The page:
In Wim Wenders' 1987 film “Der Himmel über Berlin” (released in English as “Wings of Desire”), several scenes are shot at Potsdamer Platz, then a big empty divided square. In some of those scenes, some kind of bridge or elevated walkway is visible in the background, on which people can be seen walking. Did this exist? If so, what was it? I can't find such a bridge or walkway on historical Potsdamer Platz photos on Wikimedia Commons, so it may be Wenders' artistic freedom, but it doesn't play any role in the story, so I can't see why he would have chosen to edit it in, which makes me think it may have been real. Was it?
But then we have a certain problem:
Filming took place at actual locations in West Berlin, such as Hans Scharoun's Berlin State Library, though the Wall was recreated in studio, due to shooting the true Wall being outlawed. Some pieces of the recreation were made from inexpensive wood, with one being destroyed by rain during production.
In one scene, Damiel and Cassiel meet to share stories in their observations, with their function revealed to be one of preserving the past. Professor Alexander Graf wrote this connects them to cinema, with Wenders noting Wings of Desire itself depicts or shows places in Berlin that have since been destroyed or altered, including a bridge, Potsdamer Platz and the Wall.
WP: Wings of Desire
Damiel accompanies the elderly Homer (Curt Bois) as he ambles around the empty, muddy wasteland alongside the Wall that was Potsdamer Platz, which Homer remembers from the 30s as the busy heart of the city. There's next to nothing you could recognise today, with Potsdamer Platz once again a glittering centre, dominated by the extravagant Sony Centre.
First, claiming that filming the wall was prohibited is clearly bogus, if it is meant to be applied to the Western side.
It is therefore not entirely without contradictions from the above if one finds these pictures then:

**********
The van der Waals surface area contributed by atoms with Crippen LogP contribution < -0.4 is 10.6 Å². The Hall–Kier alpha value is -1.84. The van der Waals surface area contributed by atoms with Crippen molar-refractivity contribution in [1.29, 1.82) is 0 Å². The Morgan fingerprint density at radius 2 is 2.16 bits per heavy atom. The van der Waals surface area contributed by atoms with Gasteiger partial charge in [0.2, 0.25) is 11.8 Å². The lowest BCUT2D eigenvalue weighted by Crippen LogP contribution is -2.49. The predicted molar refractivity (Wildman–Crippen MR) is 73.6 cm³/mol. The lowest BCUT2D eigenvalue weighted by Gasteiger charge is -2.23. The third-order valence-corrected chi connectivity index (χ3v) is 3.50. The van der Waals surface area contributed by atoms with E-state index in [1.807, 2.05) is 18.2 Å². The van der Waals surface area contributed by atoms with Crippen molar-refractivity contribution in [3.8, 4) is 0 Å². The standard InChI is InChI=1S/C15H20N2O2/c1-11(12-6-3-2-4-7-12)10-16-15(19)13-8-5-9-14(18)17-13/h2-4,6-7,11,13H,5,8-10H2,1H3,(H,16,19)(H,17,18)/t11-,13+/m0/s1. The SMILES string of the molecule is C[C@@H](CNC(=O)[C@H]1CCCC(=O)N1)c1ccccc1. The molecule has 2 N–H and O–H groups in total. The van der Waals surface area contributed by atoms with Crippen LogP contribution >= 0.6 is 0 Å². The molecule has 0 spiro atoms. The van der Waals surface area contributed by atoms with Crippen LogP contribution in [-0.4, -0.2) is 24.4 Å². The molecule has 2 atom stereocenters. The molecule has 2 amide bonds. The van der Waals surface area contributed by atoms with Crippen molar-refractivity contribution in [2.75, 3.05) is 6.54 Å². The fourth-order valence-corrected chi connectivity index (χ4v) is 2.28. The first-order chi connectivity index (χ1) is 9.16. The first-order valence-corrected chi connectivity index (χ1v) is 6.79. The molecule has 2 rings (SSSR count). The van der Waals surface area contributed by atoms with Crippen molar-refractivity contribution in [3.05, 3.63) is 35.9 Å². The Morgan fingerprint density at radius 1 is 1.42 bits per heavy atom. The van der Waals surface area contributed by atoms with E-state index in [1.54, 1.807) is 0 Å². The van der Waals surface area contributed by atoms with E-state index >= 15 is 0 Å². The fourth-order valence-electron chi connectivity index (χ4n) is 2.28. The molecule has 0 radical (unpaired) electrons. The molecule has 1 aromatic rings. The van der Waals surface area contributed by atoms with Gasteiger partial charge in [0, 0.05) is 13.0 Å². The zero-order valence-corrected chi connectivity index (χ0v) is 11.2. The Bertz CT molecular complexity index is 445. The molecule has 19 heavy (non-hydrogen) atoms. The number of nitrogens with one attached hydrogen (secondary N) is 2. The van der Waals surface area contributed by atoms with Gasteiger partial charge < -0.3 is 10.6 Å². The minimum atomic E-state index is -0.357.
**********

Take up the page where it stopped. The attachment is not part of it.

That is almost identical to the camera view from Wings of Desire. Even the text and murals on the wall are largely an identical match.
In this shot you only need to insert the actors, as even the weather seems to match (although the date seems to be a bit off for the movie, but the exact paintings are also slightly different):
Bildname: Germany-Berlin-Mitte-Mauer-1980-83, 1980. Deutschland. DDR. Berlin. Berliner Mauer. Potsdamer Platz. Magnetschwebebahn. Foto: Hellmut Münzner © Fotoarchiv Thomas Gade (Note that the photographer is certainly wrong in dating his own work to 80–83. There is a protest graffito against something: "750 Hurra", which is opposing the bruhaha of 750 Jahre Berlin. Those year-long festivities were opposed by certain groups for some time before, but took place in 1987… Equally that protext graffito is alos in the wider shot from Rose dated to 1987. Contruction of the tracks aso only started in 1983, on a different section, thus claiming "1980" for this picture is really impossible.)
If that is really just a tram bridge, then especially the smallish tracks seen in the movie still seem to indicate that the people visible on them might be illegally walking there. Or had special permissions for filming. Usually the structure was not meant for people walking at all, and there was just not much space to do so on it.